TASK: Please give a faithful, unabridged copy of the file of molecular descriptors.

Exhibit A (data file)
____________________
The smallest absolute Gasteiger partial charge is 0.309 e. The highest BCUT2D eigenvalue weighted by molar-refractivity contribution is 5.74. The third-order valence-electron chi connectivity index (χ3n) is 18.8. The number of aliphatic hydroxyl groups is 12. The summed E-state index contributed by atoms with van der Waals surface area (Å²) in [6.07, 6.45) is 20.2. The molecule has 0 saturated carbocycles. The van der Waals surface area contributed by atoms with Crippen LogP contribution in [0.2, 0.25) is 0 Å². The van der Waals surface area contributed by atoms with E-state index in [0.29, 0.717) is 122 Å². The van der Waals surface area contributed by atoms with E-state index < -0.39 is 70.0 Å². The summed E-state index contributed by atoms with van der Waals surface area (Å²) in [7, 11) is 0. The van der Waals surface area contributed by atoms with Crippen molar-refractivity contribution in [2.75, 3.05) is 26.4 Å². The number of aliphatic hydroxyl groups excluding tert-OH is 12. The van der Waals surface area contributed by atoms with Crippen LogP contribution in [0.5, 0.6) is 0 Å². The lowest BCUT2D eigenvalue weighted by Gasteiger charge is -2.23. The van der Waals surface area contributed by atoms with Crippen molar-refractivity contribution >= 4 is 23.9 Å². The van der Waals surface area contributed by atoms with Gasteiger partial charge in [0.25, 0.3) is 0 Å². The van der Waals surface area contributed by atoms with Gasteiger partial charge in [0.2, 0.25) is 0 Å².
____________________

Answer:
The smallest absolute Gasteiger partial charge is 0.309 e. The highest BCUT2D eigenvalue weighted by molar-refractivity contribution is 5.74. The third-order valence-electron chi connectivity index (χ3n) is 18.8. The number of aliphatic hydroxyl groups is 12. The summed E-state index contributed by atoms with van der Waals surface area (Å²) in [6.07, 6.45) is 20.2. The molecule has 0 saturated carbocycles. The van der Waals surface area contributed by atoms with Crippen LogP contribution in [0.2, 0.25) is 0 Å². The van der Waals surface area contributed by atoms with E-state index in [0.29, 0.717) is 122 Å². The van der Waals surface area contributed by atoms with E-state index < -0.39 is 70.0 Å². The summed E-state index contributed by atoms with van der Waals surface area (Å²) in [7, 11) is 0. The van der Waals surface area contributed by atoms with Crippen molar-refractivity contribution in [2.75, 3.05) is 26.4 Å². The number of aliphatic hydroxyl groups excluding tert-OH is 12. The van der Waals surface area contributed by atoms with Crippen LogP contribution in [0.5, 0.6) is 0 Å². The lowest BCUT2D eigenvalue weighted by Gasteiger charge is -2.23. The van der Waals surface area contributed by atoms with Crippen molar-refractivity contribution >= 4 is 23.9 Å². The van der Waals surface area contributed by atoms with Gasteiger partial charge in [0.25, 0.3) is 0 Å². The van der Waals surface area contributed by atoms with Gasteiger partial charge in [0.2, 0.25) is 0 Å².